Thursday, 25 August 2016

Imperial Pale Lager...with Frozen Yeast

A few weeks ago I posted a video about freezing yeast. While many people were quite excited about that video, I did have a few doubters. Well, I'm going to let you into a little secret - I shot that video back in March (yes, that is how slow I am at editing videos), the yeast I froze down in the video was a product of February's "Uncle Mikes Pilsner". One jar of yeast saved from that batch was re-pitched (without a starter) to make Aprils Vienna lager, another jar (this time with a starter) made the Helles and Raddler brewed in May. And at the end of July I thawed one of the frozen tubes of 34-70, ran it through a starter, and made an IPL...and it is f~#&ing delicious!

The recipe is below the fold, but lets start with the tasting notes.

Appearance: The picture to the right says it all - dark copper in colour, crystal clear, and pours with a creamy white head that leave Belgium lace down the sides of the glass.

Aroma: Citrus, citrus and citrus. Not a surprise given the recipe (again, below the fold), but regardless, the aroma is fantastic. The mild lager character of the yeast really lets the hop character shine through.

Flavour: I like my IPA's/IPL's on the bitter side, and this recipe doesn't disappoint. The beer has an upfront bitterness, clean but lingering. Behind it is a nice maltiness; pilsner-malt graininess with a bit more oopmh provided by Munich malt. Beside it there is a strong hop flavour - citrus, some resin, bit of tropical fruit. After the sip is complete all of that fades quickly to a resinous hop bitterness with a touch of sweetness to balance it out.

Mouthfeel: Dry, effervescent, but still somewhat whetting. The wetness fades to a dry hop bitterness as the mouthfeel fades.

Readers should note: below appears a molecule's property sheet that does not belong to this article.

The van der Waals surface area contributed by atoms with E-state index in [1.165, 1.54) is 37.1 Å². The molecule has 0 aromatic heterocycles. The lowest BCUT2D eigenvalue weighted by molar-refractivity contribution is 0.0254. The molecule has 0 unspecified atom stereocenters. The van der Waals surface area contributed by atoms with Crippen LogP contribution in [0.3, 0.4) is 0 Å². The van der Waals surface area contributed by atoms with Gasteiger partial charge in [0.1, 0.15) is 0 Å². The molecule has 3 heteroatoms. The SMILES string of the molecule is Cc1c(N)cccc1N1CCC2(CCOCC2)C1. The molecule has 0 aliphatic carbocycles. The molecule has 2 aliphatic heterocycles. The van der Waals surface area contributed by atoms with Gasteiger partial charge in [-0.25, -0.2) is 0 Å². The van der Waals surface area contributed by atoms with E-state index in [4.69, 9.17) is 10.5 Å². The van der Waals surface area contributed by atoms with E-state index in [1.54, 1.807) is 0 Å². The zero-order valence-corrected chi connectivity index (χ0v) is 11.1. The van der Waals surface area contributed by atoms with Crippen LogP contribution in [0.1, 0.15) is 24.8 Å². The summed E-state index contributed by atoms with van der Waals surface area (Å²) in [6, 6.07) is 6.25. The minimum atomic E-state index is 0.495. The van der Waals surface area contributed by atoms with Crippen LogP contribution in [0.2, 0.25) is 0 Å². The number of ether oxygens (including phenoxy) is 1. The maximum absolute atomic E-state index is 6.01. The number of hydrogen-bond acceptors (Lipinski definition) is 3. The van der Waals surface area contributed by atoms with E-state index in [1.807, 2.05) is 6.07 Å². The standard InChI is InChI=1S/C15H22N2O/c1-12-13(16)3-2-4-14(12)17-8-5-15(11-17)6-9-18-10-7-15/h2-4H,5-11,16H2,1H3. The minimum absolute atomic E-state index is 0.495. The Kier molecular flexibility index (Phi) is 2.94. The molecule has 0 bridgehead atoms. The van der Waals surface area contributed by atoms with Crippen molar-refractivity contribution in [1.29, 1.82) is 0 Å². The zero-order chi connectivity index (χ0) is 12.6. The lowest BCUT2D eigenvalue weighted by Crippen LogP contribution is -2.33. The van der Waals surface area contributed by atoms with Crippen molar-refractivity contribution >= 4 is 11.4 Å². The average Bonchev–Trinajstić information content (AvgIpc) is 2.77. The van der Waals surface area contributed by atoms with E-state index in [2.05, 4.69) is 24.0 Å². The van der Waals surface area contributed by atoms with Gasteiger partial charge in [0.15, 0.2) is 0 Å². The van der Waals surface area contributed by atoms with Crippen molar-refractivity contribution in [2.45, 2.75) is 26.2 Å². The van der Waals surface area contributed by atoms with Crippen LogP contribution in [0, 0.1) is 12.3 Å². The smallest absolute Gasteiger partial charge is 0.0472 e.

Overall: A very enjoyable beer. I would up the whirlpool by another 30g (1 oz) or so to bring a little more hop character to the forefront. Other than that, I wouldn't change a thing. As with many IPA's/IPL's, the hop character fades quickly with time, so rapid consumption is a must.


  • OG: 1.058
  • FG: 1.012
  • ABV: 6.0%
  • IBU: 75
  • Colour: 5.8 SRM
  • 3 kg 2-row malt
  • 3 kg Pilsner malt
  • 0.35 kg Munich I Malt
  • 0.35 kg Aromatic Malt
Mash at 67.8C for 60 min

  • 60 min: 17 IBU Magnum
  • 30 min: 10 g each Amarillo, Citra and Nugget (total 24 IBU)
  • 10 min: 10g each Amarillo and Citra, 5 g Nugget (total 9.5 IBU)
  • 15min Whirlpool: 43 g each Amarillo and Citra
  • 10 days at 18C, Saflager W34-70
  • Kegged with gelatin


  1. I enjoyed reading your work. I'll come back for more

    Keep up the good work :) from TheStillery, a stuart bar in Florida

  2. How would one go about using yeast from an agar plate sample that was captured from the wild?

    1. Pick a colony (or more than one, if you want) and put it/them into 5-7ml of 1.040 wort. Grow until turbid, then add to a 1.040 gravity starter ~250-300ml in volume. Once completed, that starter can then be used to inoculate a starter upto 3L in size. Sedement and decant the yeast, and pitch the slurry into your beer. If you look at my video on using slants, at the end I show you how to start this process:


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